D: The premium effect render engine when running in TA [true ambience] mode, although slow, offers a good level of ambient light simulation, but it has weaknesses, it needs Sub Surface Scattering simulation to make it really robust and at that stage, it would also be a good idea to fix the DAZ studio Bryce bridge. [W]ith SSS it would be possible to have scenes populated with people rather than dolls and corpses (which is what skin looks like to me without SSS). If I were really being wishful, export to Octane (including material conversion) would be a good idea for those lucky enough to have the hardware to run that on – those CUDA graphics cards are really expensive.
J: What are the advantages to Bryce, other than price? Would you suggest it to artists new to 3D?
D: The advantages to Bryce? Oh that’s easy, Horo and myself have provided a ton of learning tools for Bryce, and another friend of mine has put together this site Bryce Tutorials. [T]he point being, many of the concepts, even if the interface isn’t, are interchangeable with other rendering software. So if you fancy having a crack at digital art, want to give rendering a go, but don’t know if you are going to like it enough to fork out a bucket load of cash, learn here and if and when you want to move onto something much fancier and more expensive, [you can] take your skills with you.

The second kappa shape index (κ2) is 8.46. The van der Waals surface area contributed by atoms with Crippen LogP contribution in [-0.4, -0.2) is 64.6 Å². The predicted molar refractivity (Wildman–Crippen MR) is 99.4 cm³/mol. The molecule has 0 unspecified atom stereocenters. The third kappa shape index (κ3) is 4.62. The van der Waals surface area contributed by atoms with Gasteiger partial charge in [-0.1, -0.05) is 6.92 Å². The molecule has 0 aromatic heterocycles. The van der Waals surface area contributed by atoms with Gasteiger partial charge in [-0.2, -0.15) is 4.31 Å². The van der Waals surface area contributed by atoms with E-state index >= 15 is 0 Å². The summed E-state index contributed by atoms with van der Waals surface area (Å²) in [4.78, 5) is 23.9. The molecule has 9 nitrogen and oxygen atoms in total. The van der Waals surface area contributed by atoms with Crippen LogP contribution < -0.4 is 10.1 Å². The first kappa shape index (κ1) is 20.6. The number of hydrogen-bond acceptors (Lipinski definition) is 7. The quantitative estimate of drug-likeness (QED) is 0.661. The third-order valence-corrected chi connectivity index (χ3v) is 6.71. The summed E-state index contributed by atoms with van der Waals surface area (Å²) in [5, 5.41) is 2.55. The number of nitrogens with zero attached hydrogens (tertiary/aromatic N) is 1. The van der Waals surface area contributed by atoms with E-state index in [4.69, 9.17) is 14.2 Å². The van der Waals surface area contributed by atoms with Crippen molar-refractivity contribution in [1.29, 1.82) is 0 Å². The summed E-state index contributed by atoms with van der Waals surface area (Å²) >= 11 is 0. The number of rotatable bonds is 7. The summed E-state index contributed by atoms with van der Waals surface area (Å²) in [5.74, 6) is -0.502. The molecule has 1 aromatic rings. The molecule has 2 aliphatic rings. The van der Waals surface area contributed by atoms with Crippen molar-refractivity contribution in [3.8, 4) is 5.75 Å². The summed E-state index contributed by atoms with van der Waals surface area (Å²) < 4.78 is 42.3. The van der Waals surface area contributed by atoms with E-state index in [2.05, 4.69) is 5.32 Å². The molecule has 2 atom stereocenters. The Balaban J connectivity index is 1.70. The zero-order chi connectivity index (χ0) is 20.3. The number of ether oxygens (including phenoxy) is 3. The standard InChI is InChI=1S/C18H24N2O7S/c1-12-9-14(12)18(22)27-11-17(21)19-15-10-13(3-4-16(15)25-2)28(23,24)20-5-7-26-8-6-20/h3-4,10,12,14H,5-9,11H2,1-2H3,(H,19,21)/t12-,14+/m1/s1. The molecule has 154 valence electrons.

Bryce’s advantage is that it is very fast to work with. [Y]ou can move from idea to finished piece in a short time scale (bar rendering – that may take a while). But that’s what beginners need, lots and lots of scenes under their belt. Also, there’s plenty of helpful friendly advice to be got at the Bryce Talk forum over at DAZ 3D. So community is another advantage of Bryce.
J: Would you say Bryce has a lot to offer more advanced users over other applications (Again excluding price)?
D: That’s a tricky question. That depends on what your aim is. If you are a professional, probably you will need something more efficient than Bryce to work with, partly because of time constraints, but mostly because the industry will have certain expectations and standards for the kind of resources you will need to pass back and forth. If your aim is art, then Bryce is a tool like any other, to some extent the tool will have some influence on how your finished image looks, but otherwise, if you have control over the tool and you like using it, then it is ideal to achieve whatever you want.